Originally featured on BroadcastEngineering.com
5/2/2012 8:56 AM
Consider this radical idea. Rather than have a variety of devices—such as cell phones, TV sets or radios—each pick up individual signals for a particular application, why not allow a single device pick up all the signals at once and mix, match and manipulate them in a number of ways.
That single device would allow custom software applications to re-direct and use those wireless transmissions as the recipient likes. It potentially would also act as a base station that would allow the re-routing of the signals to a myriad of other devices. And it could facilitate tasks like making free calls from a mobile phone or sending off-air HDTV transmissions to a portable tablet for viewing in the field.
This is not science fiction. A company called Per Vices said it has done just that with a new PCI card-based product called Phi. (The company’s founders, Victor Wollesen and Yi Yao, are a physicist and an electrical engineer that used to work in the defense industry.) It’s based on the concept of a single device capturing all wireless signals from the air and is essentially a transceiver that can demodulate and process signal data up to 4 Gigahertz. (See video)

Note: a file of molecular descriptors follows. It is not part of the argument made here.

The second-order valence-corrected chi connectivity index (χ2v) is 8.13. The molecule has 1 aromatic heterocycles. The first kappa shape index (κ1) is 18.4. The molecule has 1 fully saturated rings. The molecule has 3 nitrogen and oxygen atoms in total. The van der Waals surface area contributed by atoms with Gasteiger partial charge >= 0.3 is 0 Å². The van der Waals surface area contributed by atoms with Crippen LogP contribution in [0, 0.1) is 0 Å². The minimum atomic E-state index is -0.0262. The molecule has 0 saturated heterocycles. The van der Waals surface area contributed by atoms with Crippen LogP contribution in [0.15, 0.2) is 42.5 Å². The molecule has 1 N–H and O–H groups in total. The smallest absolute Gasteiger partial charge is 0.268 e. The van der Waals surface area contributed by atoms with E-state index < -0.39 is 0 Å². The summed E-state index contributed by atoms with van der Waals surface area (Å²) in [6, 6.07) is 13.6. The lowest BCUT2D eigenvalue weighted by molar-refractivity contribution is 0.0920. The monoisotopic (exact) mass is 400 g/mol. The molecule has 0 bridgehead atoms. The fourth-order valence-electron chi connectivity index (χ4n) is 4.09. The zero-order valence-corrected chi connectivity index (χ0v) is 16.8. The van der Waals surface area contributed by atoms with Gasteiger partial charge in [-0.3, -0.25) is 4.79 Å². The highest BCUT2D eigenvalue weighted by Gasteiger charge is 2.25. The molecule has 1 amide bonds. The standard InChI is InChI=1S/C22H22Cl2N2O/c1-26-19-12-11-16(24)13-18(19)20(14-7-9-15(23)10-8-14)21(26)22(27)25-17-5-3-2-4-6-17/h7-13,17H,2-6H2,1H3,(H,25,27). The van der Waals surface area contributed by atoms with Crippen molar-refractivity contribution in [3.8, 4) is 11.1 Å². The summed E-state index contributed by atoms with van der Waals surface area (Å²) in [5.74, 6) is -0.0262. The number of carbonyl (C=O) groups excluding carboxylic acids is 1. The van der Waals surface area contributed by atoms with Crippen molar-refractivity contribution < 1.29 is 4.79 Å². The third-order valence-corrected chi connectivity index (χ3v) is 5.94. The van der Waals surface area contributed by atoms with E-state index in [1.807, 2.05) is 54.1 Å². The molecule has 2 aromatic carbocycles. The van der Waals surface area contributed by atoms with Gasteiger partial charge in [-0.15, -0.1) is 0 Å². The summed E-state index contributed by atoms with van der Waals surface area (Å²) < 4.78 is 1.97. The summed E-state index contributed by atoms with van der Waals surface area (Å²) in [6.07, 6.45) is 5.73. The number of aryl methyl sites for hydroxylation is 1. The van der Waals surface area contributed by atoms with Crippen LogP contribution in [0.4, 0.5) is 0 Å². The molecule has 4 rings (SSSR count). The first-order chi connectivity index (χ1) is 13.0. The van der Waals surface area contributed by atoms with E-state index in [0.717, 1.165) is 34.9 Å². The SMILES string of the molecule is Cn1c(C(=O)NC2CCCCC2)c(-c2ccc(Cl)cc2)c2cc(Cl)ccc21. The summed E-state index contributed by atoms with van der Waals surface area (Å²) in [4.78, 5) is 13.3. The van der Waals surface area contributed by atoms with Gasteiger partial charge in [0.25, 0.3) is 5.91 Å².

One of Per Vices’ “receivers” can set up a decentralized wireless network where mobile devices and desktops are sending communications to each other instead of one where all mobile phones have to send and receive signals from carrier-operated cell phone towers.
So far, Per Vices is focusing on the hacker and hobbyist market with a PCI card (a software defined radio) that supports only Linux computers. The company’s stated longer-term goal is to build something that’s both accessible and affordable to the mainstream market.
On their website, Phi retails for $666 for just the card or $750 with antennas. In one demo, users you can pick-up HDTV transmissions and route those signals to a mobile device.
Per Vices is hoping that hackers will find even more interesting ways of using Phi, similar to how some developers figured out how to subvert Microsoft’s Kinect.